McDermott, Marek and McClain managed to elude justice
yet again for the Victim of Marek.
yet again for the Victim of Marek.
After more than a quarter-century, closure was just two days away.
Adela Marie Simmons' lifeless body, burned and battered, was found in a Dania Beach lifeguard shack in June 1983. Her loved ones welcomed the finality that would come at last with her convicted killer's execution.
John Richard Marek, 47, was scheduled to die Wednesday at 6 p.m. at Florida State Prison near Starke.
On Monday morning, the Florida Supreme Court intervened, granting an indefinite postponement.
"Me and my sister finally saw closure coming and now it's slipping away, again," said Simmons' daughter, Vivienne Yao, 47.
It was yet another delay in a string of many.
Since his 1984 conviction, Marek has faced three death warrants and seen his case go to the Florida Supreme Court six times, the U.S. Supreme Court at least once and through the federal judicial system.
Meanwhile, Simmons' two daughters _Yao and Aileen Bantau, 48, of Austin, Texas _ have coped and carried on, raising a combined five daughters of their own.
The latest death warrant, signed by Gov. Charlie Crist last month, was a "jarring" return to the horror of the past and what has been left undone, said Yao, of Miami Shores.
Yao and Bantau, were 21- and 23-year-old college students at Barry University, where their mother worked as an administrator, when her life was violently taken.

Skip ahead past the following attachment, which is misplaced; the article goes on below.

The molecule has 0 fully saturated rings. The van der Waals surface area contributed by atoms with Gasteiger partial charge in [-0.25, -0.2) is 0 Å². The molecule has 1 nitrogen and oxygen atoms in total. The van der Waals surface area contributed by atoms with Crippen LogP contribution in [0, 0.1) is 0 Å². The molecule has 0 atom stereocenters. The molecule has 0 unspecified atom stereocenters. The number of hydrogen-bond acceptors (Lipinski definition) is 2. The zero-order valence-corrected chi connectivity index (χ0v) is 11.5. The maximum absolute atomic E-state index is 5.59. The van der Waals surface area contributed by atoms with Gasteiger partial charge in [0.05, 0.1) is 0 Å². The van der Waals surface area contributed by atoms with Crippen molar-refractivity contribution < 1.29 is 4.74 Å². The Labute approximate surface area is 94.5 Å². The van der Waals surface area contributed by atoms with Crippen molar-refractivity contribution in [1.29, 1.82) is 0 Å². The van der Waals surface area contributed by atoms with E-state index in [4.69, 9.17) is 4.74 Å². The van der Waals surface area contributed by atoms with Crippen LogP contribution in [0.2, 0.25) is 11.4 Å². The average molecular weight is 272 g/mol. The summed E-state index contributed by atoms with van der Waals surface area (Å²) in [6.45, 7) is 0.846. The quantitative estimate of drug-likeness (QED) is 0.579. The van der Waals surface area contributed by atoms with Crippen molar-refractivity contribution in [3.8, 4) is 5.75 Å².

Danger came by way of two drifters who stopped to offer help when Simmons and her best friend, Jean Trach, encountered car trouble on a rural stretch of Florida's Turnpike in Martin County.
Simmons, 45, accepted a ride from Marek and Raymond Wigley, while Trach stayed behind.
Simmons was not seen again until her raped and strangled body was found in the lifeguard shack.
Monday's action by the state's high court came after Broward Circuit Judge Peter Weinstein heard evidence last week from three of Wigley's former prison mates, who claimed Wigley confessed to them that he, not Marek, strangled Simmons.
Wigley, who was serving a life sentence for his role in the crime, was murdered in prison in 2000.
The Broward judge declined to recommend a stay of execution, saying the new testimony amounted to "hearsay."
But Marek's attorney, Martin McClain, appealed Weinstein's decision. On Monday, the state's high court slammed the brakes on the execution, and scheduled oral arguments on the matter for May 20.
"The new evidence is very solid and the new evidence should require that Mr. Marek's death sentence be vacated," McClain said.
The Florida Supreme Court has a range of options: grant a new trial; call for a new penalty phase; reduce Marek's death sentence to life in prison or uphold the sentence of capital punishment.
Enough is enough, says Trach, now 76.
"[Marek] didn't give Adela a chance, and now they're giving him every chance," she said.
Neither Yao nor Trach, who also lives in Miami Shores, intended to witness Marek's execution. Neither wanted to "waste any more time on him."
Instead they planned to share a meal and celebrate the life of a woman with a zest for life and travel.
"We were going to go out," said Trach. "And raise a toast to my best friend and her mother."
Not a murder victim, but a "strong and independent lady," who was widowed at 40 and went on to raise her daughters alone and further her education with mechanics and photography classes.
"She loved life. That's the way I would like her to be remembered," Yao said. SOURCE